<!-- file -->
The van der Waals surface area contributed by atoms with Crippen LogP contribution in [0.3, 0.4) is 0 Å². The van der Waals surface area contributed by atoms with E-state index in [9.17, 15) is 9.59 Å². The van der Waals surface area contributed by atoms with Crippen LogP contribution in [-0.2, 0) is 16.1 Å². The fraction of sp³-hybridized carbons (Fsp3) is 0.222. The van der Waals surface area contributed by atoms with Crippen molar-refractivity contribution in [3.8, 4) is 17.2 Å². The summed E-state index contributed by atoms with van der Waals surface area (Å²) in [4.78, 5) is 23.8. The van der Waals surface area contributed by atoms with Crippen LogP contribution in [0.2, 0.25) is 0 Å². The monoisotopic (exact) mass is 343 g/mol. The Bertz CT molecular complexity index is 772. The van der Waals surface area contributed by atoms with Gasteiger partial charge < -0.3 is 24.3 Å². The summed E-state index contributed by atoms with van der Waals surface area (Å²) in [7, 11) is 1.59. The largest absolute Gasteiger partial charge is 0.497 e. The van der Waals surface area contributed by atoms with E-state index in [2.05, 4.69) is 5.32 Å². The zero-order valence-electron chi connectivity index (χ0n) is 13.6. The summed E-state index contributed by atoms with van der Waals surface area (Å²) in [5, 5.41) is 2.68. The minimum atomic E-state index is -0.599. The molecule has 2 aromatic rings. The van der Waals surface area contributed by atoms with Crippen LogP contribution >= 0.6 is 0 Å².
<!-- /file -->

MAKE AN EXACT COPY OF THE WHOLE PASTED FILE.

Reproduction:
The van der Waals surface area contributed by atoms with Crippen LogP contribution in [0.3, 0.4) is 0 Å². The van der Waals surface area contributed by atoms with E-state index in [9.17, 15) is 9.59 Å². The van der Waals surface area contributed by atoms with Crippen LogP contribution in [-0.2, 0) is 16.1 Å². The fraction of sp³-hybridized carbons (Fsp3) is 0.222. The van der Waals surface area contributed by atoms with Crippen molar-refractivity contribution in [3.8, 4) is 17.2 Å². The summed E-state index contributed by atoms with van der Waals surface area (Å²) in [4.78, 5) is 23.8. The van der Waals surface area contributed by atoms with Crippen LogP contribution in [0.2, 0.25) is 0 Å². The monoisotopic (exact) mass is 343 g/mol. The Bertz CT molecular complexity index is 772. The van der Waals surface area contributed by atoms with Gasteiger partial charge < -0.3 is 24.3 Å². The summed E-state index contributed by atoms with van der Waals surface area (Å²) in [7, 11) is 1.59. The largest absolute Gasteiger partial charge is 0.497 e. The van der Waals surface area contributed by atoms with E-state index in [2.05, 4.69) is 5.32 Å². The zero-order valence-electron chi connectivity index (χ0n) is 13.6. The summed E-state index contributed by atoms with van der Waals surface area (Å²) in [5, 5.41) is 2.68. The minimum atomic E-state index is -0.599. The molecule has 2 aromatic rings. The van der Waals surface area contributed by atoms with Crippen LogP contribution >= 0.6 is 0 Å².